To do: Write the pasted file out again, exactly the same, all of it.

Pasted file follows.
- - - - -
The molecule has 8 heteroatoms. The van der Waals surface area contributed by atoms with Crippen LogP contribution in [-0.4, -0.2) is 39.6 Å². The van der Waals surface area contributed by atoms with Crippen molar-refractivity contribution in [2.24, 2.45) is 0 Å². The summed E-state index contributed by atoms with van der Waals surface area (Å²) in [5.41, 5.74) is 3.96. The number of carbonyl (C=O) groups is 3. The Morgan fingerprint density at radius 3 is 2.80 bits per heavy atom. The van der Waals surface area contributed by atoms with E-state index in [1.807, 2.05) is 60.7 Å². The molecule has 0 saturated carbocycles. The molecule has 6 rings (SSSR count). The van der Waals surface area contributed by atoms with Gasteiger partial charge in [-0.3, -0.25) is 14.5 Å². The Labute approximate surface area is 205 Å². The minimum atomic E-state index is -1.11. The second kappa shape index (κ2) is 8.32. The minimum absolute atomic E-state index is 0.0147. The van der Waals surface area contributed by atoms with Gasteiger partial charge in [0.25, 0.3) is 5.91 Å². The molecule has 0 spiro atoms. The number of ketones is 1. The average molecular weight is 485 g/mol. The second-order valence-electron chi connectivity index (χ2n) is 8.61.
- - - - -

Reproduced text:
The molecule has 8 heteroatoms. The van der Waals surface area contributed by atoms with Crippen LogP contribution in [-0.4, -0.2) is 39.6 Å². The van der Waals surface area contributed by atoms with Crippen molar-refractivity contribution in [2.24, 2.45) is 0 Å². The summed E-state index contributed by atoms with van der Waals surface area (Å²) in [5.41, 5.74) is 3.96. The number of carbonyl (C=O) groups is 3. The Morgan fingerprint density at radius 3 is 2.80 bits per heavy atom. The van der Waals surface area contributed by atoms with E-state index in [1.807, 2.05) is 60.7 Å². The molecule has 0 saturated carbocycles. The molecule has 6 rings (SSSR count). The van der Waals surface area contributed by atoms with Gasteiger partial charge in [-0.3, -0.25) is 14.5 Å². The Labute approximate surface area is 205 Å². The minimum atomic E-state index is -1.11. The second kappa shape index (κ2) is 8.32. The minimum absolute atomic E-state index is 0.0147. The van der Waals surface area contributed by atoms with Gasteiger partial charge in [0.25, 0.3) is 5.91 Å². The molecule has 0 spiro atoms. The number of ketones is 1. The average molecular weight is 485 g/mol. The second-order valence-electron chi connectivity index (χ2n) is 8.61.